How to keep cats from scratching furniture?
Ask any cat owner what the most frustrating thing is about owning a cat, and most will say it is when they scratch the furniture. Although it is a natural behavioural habit of cats, it can be very damaging to your household.
Why do cats scratch furniture?
Furniture scratching is a normal behaviour for our feline friends. Cats are naturally solitary hunters and scratching is a way for cats to mark their territory. Unfortunately, one of the reasons why the targeted furniture tends to be lounges, pillows, or wooden furniture, is because cats can physically damage the furniture, leaving a visual mark to indicate to ‘potential intruders’ that they are entering into your cat’s territory.
Not only do the scratch marks make a statement, but pheromones are also released through the cat’s paws during the scratching process. That leaves a subtle smell that other cats can pick up and recognise as a territorial warning. In addition to marking territory, cat scratching can aid in nail health and maintenance.
How to stop cats scratching furniture
Managing furniture scratching in cats is a complex problem that can be handled in a variety of ways. Listed below are a few tips to managing this problem:
- Encourage your cat to use a scratching post.
- Keep your cat away from the furniture (even if that means a furniture re-fit).
- Feline pheromone therapy (diffusers and sprays) may be effective.
- Covers/change of furniture/restriction of access may help.
- Regular nail trimming can deter scratching.
- Consider using ‘soft paws’ (plasic nail caps placed after a nail trim). These usually last a month or so.
- Surgical de-clawing can be considered but in Australia it is considered illegal and inhumane and should only be used in the most extreme of circumstances, if at all. From a veterinary perspective it causes many problems, particularly with respect to balance when climbing. You would have to have a very justifiable reason to find a veterinarian willing to do the procedure.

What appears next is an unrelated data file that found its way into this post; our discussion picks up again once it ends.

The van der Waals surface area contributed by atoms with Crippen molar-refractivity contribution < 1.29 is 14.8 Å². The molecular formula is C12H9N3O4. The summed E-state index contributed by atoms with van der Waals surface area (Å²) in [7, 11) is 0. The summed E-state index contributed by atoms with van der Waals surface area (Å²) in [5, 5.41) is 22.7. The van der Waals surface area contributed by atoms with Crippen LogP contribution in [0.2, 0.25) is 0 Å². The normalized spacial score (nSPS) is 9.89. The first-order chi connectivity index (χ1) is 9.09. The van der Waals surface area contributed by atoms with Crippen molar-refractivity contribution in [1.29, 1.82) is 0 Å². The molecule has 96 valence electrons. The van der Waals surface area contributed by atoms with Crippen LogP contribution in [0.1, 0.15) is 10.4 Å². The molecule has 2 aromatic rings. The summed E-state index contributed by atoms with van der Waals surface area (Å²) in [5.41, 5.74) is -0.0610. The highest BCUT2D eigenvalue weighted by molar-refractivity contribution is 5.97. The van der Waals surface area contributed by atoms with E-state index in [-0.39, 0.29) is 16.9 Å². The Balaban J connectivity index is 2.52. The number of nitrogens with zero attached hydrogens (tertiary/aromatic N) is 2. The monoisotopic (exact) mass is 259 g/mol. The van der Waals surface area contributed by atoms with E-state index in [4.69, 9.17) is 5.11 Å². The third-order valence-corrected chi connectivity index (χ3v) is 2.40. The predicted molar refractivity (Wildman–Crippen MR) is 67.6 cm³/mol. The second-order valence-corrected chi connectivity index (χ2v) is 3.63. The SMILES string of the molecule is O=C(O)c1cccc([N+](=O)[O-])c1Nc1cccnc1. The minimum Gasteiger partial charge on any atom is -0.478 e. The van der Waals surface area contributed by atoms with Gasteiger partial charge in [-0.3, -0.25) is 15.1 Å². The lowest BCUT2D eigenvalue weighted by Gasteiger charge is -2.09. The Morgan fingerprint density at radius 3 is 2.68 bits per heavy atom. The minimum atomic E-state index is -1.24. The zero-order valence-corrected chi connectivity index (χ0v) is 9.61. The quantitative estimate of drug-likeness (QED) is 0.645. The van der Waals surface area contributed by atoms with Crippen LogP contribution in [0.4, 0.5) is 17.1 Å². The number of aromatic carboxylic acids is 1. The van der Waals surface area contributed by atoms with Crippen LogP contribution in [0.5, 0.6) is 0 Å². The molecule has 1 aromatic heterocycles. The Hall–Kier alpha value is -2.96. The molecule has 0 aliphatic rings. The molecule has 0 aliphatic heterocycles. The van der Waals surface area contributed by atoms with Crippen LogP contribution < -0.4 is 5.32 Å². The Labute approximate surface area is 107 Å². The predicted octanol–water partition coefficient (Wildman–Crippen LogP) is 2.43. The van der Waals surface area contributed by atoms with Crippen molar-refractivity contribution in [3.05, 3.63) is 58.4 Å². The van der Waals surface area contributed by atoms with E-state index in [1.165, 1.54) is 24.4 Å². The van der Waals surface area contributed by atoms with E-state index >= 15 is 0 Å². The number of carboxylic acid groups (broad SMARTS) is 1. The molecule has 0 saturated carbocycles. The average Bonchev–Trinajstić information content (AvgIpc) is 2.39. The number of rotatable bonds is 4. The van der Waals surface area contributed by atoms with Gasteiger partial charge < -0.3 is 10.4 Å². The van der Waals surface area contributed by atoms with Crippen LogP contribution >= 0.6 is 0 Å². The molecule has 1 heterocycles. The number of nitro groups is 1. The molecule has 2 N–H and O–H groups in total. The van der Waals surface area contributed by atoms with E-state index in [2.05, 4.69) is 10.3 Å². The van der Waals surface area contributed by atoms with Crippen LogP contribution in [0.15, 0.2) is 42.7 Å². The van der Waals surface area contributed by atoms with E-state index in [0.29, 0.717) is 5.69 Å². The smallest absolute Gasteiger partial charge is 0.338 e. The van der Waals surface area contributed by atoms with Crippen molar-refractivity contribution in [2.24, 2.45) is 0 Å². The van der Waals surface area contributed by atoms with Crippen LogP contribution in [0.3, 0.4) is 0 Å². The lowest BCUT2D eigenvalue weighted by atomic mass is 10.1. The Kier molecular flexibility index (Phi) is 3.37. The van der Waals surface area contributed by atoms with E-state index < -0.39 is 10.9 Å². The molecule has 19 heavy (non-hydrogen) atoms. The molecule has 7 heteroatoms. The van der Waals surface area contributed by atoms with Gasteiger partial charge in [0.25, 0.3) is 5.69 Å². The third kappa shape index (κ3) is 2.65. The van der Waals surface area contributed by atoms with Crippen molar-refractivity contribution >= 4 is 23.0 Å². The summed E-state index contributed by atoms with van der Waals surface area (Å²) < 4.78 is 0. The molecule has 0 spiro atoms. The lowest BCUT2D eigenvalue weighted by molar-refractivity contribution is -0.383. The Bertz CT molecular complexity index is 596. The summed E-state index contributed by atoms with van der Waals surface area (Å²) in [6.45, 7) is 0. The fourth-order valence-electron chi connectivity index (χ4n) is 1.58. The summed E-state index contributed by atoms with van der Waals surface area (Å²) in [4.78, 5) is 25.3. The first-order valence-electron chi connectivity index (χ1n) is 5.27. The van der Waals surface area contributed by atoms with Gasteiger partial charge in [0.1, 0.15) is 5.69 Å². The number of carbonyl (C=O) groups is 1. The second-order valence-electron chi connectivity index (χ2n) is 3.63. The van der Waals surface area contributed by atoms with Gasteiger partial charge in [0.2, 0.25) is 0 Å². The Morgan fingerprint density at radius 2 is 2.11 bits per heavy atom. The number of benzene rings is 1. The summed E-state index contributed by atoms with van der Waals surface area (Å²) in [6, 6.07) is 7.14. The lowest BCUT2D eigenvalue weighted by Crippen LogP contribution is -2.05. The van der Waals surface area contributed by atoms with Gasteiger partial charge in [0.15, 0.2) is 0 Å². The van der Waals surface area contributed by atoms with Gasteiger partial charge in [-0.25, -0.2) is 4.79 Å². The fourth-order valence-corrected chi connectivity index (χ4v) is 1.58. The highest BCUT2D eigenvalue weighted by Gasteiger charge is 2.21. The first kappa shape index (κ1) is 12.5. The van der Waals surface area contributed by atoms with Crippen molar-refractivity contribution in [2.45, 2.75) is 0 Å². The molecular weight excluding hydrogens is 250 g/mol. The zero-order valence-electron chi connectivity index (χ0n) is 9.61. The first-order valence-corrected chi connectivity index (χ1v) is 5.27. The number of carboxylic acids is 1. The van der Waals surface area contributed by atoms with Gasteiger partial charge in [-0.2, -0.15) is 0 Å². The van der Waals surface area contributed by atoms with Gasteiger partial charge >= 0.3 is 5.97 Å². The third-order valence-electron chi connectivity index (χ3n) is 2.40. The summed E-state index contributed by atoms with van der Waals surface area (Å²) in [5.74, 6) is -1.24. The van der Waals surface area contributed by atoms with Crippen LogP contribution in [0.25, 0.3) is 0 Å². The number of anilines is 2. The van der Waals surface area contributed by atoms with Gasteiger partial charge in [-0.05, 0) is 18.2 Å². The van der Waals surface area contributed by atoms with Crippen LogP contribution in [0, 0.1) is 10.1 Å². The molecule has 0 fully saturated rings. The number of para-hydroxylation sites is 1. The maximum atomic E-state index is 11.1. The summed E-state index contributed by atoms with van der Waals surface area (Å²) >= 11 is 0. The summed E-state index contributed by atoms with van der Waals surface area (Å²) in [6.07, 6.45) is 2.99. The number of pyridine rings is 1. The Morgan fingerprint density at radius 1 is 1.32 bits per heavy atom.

And don’t forget that your cat obviously feels it’s necessary to mark their territory. They may feel threatened from the addition of a new cat, a new environment, or stray animals outside. Address the underlying cause and you may see some remarkable progress without even needing to begin to consider the above options.
Cat scratching posts
- Use a material that can be visibly damaged. Otherwise it defeats the purpose of what the cat is trying to do. They need to leave a visible mark for other cats to notice.
- Keep the scratching post high enough to prevent an outstretched cat reaching the top and knocking it over.
- Ideally place the scratching post in locations near the furniture currently being scratched. It defeats the purpose of redirecting the cat if the post is hidden where the cat does not go.
- Always have one more scratching post than the number of cats in your home.
Cat scratching furniture
Furniture scratching is a frustrating problem for cat owners. In attempting to rectify the problem, look to employ a couple of the suggestions listed above, or go see your veterinarian or behavioural specialist.